Why UK Is A Good Place To Start Your Business
Did you know that 99 per cent of UK commercial companies are small and medium-sized enterprises? You can check BritainReviews for statistics and read about different UK businesses. Throughout the country, hard-working people run their businesses, deliver products and services to their customers, create jobs for local people, and provide their communities’ foundation. Many of these are recent startups – new companies dreamed of young entrepreneurs who are willing to build a new life for themselves in self-employment.
These are the reasons the UK is a great place to start a business:
1. It is easier to start a company
Some era ago, starting a company was a difficult and expensive operation. To have a viable business, you need physical premises to function from, and that would naturally involve overheads such as rent and utilities. Knowing that your business may struggle to make a profit in the first year, you would require a significant amount of cash to invest in your business from the outset.
But these days, with the Internet’s initiation, it is possible to start a business at different stages. Instead of opening a shop on your first day, you can start trading online using your home computer. When you finally have many profits to set up an office, you can read Office supplies UK companies reviews to have a good set up.
It is not costly to register a new company with Companies House – just £15 if you apply online, or £40 per post.
2. The government is in favour of industry
With the Conservative government in place in the United Kingdom, the emphasis is on building up the private sector and enabling companies to drive the economy. Since the 2015 general election and the five-year Con-Lib coalition in government – ministers have been keen to help entrepreneurs and allow more individuals to start their own companies. They have achieved this by lowering the corporate tax rate, adding benefits to companies registered and working in the United Kingdom. Small companies pay a 20% corporate tax rate in 2015, but this is set to decline to 18% from 2020.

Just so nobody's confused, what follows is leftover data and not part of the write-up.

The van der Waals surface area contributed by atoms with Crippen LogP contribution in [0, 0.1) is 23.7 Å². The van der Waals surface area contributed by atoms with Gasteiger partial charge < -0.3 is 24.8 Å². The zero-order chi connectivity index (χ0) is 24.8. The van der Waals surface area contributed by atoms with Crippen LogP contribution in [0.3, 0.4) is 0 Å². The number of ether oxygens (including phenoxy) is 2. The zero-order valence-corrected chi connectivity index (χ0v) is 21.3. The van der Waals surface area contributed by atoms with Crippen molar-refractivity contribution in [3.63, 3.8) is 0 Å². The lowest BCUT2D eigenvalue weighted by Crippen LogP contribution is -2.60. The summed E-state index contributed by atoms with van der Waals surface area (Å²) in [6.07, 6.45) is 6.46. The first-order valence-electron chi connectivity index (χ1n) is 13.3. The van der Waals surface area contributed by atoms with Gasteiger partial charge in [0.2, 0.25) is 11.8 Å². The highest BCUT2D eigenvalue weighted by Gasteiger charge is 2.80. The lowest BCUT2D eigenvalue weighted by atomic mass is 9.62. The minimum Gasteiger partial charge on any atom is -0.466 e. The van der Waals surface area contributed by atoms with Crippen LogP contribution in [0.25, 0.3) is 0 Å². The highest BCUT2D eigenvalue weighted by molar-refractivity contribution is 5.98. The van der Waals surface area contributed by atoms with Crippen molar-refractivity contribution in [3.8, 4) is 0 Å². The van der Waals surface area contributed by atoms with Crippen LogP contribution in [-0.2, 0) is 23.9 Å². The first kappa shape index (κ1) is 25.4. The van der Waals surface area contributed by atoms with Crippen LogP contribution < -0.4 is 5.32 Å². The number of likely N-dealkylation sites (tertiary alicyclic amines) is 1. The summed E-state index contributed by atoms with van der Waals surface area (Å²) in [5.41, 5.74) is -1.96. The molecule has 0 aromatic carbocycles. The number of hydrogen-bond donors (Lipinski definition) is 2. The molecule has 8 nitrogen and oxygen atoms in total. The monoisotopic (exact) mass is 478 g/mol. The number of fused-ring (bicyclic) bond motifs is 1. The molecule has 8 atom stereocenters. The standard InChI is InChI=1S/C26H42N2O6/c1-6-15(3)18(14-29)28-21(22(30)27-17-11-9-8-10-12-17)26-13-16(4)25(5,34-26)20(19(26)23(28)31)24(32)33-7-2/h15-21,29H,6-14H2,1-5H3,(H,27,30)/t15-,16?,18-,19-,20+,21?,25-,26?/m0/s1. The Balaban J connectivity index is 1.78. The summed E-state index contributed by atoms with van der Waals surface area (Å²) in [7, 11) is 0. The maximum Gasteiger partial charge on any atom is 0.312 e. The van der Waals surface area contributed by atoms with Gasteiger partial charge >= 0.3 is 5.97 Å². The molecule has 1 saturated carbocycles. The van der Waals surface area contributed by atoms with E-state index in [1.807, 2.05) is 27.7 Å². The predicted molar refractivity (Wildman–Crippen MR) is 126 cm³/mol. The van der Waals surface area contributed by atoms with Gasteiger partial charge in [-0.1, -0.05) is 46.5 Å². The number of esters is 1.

3. Interest rates are low
The Bank of England has retained its base rate from which interest rates are extracted at an unprecedented low of 0.5 per cent. In addition to quantitative easing, which has seen additional finance ‘injected’ into the economy, this policy has helped keep business costs down and promoted investment. With inflation still relatively low, new companies will get a ‘bang for their bucks.’ Startups with limited capital will find their money expanding a little further, allowing more businesses the ability to develop themselves and set up stable foundations.
4. Investments are available
The banks are slowly but steadily beginning to return to UK small businesses again. During the recession and the economic downturn that followed, credit was challenging to get from conventional lenders. Still, as the economy stabilized, banks began to regain the confidence to lend to small businesses.
The UK has an increasing alternative finance market, where private investors provide growth credit to innovative young companies across various models and platforms. Many entrepreneurs are now turning to crowdfund, angel investing, and other ways to raise money rather than asking their bank manager for a loan.
5. The technology is already in operation
Most new startups that are being set up in the UK are technology-based or rely on technology to some degree. Thousands of small online companies have been set up over the past few years as eCommerce has become a multi-billion-pound industry. The only thing you need to start selling online is a computer, an internet connection, and a website – along with something to sell to your customers. It is possible to reach out to customers in every corner of the globe via the Internet.
6. Customers are moving back to small businesses
Startups cannot compete with large multinational firms in price and product selection, but they may distinguish themselves in quality and buyer service. Many people are sick and exhausted from going to the store for the same sterile shopping experience that has been standardized worldwide. Rebelling against giant business rampage, they return to small businesses, searching for something more tailored and personalized.